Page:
There are a multitude of recipes out there for jackfruit, Asian and otherwise. I’ll be posting a few of mine over the next few days, which include a couple Latin recipes that are completely unique. If you have any questions about the jackfruit, or are looking for a place to purchase in South Florida, please let me know and I’d be glad to help.

 

 

June 22, 2011

Healthy Detox Snack: Roasted Brussels Sprouts

by ashley

by Ashley Morgan

Day 2 and 3 of our Detox Diet (click here to see our Detox Confessions page) have so far been super easy with the help of advance planning and some creative snack ideas. Yesterday I decided that I needed some veggies to snack on, but I didn’t want the normal carrot sticks or celery, I wanted something with more taste and nutrition. So I picked up a few bags of Brussels sprouts and decided I would roast them, and then keep them around in the refrigerator for snacks.

The recipe is super simple, fresh and healthy.

Ingredients

1 lb Brussels sprouts

1 tbsp kosher salt

1 tbsp garlic powder

Olive oil spray, to taste

Preheat oven to 425 degrees and move the top rack to the highest position.  Spray to coat a baking sheet with olive oil spray, set aside. In a large bowl mix the sprouts, salt, garlic powder and a little olive oil spray until the sprouts are evenly coated. Pour onto the baking sheet and place on top rack in the oven. Bake 10-15 minutes, shaking the rack every five minutes to evenly roast. They are done once evenly browned.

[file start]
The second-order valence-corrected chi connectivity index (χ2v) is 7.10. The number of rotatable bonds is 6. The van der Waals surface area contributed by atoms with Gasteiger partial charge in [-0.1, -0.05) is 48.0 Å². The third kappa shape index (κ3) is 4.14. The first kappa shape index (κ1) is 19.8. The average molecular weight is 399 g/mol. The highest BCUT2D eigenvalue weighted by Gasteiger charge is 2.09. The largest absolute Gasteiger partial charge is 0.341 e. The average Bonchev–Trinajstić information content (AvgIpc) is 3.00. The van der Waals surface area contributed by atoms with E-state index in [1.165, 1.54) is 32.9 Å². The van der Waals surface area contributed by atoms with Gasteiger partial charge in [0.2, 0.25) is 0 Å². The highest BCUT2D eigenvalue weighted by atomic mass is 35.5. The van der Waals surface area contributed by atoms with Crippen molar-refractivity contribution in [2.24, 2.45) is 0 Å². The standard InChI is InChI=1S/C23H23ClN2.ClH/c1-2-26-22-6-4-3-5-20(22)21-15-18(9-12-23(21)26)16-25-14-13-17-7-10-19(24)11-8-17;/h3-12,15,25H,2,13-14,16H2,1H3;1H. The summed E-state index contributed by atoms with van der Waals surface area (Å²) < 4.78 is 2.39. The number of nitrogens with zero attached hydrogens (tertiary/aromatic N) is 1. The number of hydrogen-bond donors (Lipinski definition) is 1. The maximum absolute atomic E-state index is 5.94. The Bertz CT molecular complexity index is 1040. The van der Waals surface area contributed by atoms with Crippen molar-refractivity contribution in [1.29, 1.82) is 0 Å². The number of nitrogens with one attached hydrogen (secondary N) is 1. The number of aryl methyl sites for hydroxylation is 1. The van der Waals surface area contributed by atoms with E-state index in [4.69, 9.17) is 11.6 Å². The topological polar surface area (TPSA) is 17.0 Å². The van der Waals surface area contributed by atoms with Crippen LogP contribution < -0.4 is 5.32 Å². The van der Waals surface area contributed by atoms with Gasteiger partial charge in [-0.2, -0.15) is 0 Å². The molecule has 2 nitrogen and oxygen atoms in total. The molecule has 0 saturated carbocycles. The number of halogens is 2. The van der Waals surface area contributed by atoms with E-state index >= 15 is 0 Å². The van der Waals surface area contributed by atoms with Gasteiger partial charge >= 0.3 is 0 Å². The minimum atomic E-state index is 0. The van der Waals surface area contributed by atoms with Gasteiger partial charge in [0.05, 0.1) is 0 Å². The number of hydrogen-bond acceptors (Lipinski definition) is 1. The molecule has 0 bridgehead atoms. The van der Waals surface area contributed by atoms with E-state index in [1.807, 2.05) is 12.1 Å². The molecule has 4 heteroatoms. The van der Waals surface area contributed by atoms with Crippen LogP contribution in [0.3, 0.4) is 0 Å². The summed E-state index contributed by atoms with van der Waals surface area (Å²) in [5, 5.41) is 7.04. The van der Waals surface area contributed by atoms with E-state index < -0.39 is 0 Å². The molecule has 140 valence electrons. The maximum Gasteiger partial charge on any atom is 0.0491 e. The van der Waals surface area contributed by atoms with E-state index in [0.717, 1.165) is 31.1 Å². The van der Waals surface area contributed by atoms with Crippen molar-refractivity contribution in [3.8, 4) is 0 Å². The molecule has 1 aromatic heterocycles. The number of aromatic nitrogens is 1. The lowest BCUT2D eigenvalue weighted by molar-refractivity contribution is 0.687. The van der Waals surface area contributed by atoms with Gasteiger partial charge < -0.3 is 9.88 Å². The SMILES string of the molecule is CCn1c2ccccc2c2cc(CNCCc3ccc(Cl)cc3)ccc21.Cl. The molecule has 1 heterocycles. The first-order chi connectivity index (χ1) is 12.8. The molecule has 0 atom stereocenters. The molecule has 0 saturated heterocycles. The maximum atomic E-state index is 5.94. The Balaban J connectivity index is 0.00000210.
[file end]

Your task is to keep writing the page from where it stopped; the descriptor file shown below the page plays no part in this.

Serves 4-6.

These are great as snacks or a side dish. For the past two days, I’ve kept a freezer bag full of them next to me for munching on my allotted snack times. While they are certainly best fresh from the oven, they are still good the next day.

Enjoy!

June 17, 2011

Delicious, Delightful and Sinful Plantain Tortas

by ashley

by Ashley Morgan

I am in love with the Global Table Adventure blog. I am addicted to her recipes, her rich writing and her adorable daughter. Yesterday I saw her recipe for sweet plantain tortas and I just knew I needed to make them, the sooner the better.

I left work and went straight to the market, picking up the ingredients and rushing home to start making my little masterpieces. I am no stranger to empanadas, I’ve probably made at least a few thousand in my lifetime, between home cooking and working in several restaurants. But I’d never heard of making dough out of plantains for empanadas, or tortas, as they are called in some countries. So I gathered up my ingredients, setup my laptop in the kitchen on Global Table’s website and got to cooking.

I followed the directions religiously, taking time and care in every little step to ensure they came out perfect. And perfect they were. My boyfriend came home and devoured quite a few, and the next morning my coworkers and I enjoyed the rest. They are gooey, greasy goodness to the last bite. Are they vegetarian? Yes. Are they vegan? They certainly can be, just substitute Earth Balance for the butter and your favorite vegan cheese for the filling. Or you can try filling with vegetables, which would also be tasty.

Thank you, Global Table Adventure, for your amazing blog. I am your number one fan!

For the recipe, visit http://globaltableadventure.com/2011/06/16/recipe-plantain-cheese-turnovers-tortas-de-platano/